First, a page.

Some moments are pivotal, events turn around them. Over a quarter of a century ago, the country seemed to be dragging its sorry carcass from the depths of a five year recession. The statistic: 10% unemployment, strikes fear into my heart. By 1997, things were on the up. Part time study at University had been completed. The debt collection job which was utilised to get through the tumultuous times, was two years in the past.
The day was sunny and cool, it may have been early spring. A house auction in the up and coming, but in reality gritty inner urban industrial suburb of Yarraville, was being held. The weatherboard house up for auction had two street frontages and an enviable garden.
Crowds have an electric vibe you can almost sense. The auctioneer held the attention of all. Bids were made, then accepted. The sun shone on the quiet, tense in-between moments. ‘Going Once’ was called. ‘Going Twice’, then ‘Sold!’ The crowd applauded the performance. The house sold for $215,000.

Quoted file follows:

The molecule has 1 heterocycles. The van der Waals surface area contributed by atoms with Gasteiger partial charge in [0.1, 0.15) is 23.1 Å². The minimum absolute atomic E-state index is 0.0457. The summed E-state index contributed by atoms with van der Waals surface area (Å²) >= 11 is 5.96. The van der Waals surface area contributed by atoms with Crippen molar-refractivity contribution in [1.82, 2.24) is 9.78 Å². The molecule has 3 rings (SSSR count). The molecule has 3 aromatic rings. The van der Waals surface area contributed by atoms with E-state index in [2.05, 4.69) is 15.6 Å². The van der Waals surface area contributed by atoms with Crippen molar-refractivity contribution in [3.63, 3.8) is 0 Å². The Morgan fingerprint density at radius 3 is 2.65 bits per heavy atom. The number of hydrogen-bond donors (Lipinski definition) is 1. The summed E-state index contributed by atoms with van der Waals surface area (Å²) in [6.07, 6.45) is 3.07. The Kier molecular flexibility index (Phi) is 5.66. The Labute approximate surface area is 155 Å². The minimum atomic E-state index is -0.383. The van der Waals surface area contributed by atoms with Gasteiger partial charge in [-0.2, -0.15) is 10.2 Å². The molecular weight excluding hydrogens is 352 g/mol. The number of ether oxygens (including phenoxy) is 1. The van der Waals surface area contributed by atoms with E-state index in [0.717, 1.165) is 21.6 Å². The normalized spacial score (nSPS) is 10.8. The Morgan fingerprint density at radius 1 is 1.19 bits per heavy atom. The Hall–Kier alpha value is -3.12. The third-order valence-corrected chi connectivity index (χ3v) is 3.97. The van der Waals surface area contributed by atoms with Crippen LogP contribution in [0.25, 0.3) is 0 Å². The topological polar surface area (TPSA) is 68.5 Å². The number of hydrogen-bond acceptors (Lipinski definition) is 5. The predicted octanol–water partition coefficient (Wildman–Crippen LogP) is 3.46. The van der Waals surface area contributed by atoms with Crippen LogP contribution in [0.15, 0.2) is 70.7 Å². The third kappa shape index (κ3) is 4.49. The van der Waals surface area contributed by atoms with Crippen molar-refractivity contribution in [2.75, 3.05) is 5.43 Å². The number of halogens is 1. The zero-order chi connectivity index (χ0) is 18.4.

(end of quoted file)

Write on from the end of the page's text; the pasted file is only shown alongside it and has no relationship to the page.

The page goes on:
In between work, friends, study, fixing old houses and having fun, we didn’t have a lot of spare time. Certainly there was no time for television. Late at night we used to walk the dogs around the suburb. We knew every nearby street, and the dogs sure knew every street too.
Late at night the streets were quiet. Despite the recent claims to pretension, it was a working class suburb, and most people who lived there, had to work. We had to work too, there was just no other free time. But those quiet late night walks were the perfect time for hatching plans and discussing ideas. Why did that house sell for more than it was worth? And what did it mean? The ideas were pondered, explored and debated.
A quarter of a century later that same property is probably worth around $1.5 million. We’re now at the beginning of the end-point of that story. The system looks broken, with no easy fixes. What to do?
Now that the greenhouse project is complete, we’ve been toying around with the idea of establishing a much larger vegetable garden. Inside the soon to be created fenced and gated larger vegetable garden, there will be two rows of citrus trees. The local wallabies (a slightly smaller forest dwelling kangaroo) destroy citrus trees, and the trees themselves don’t grow large enough to escape the marsupials reach. The wallabies can’t accept any reasonable middle ground for their activities, so we’ll fence those trees off.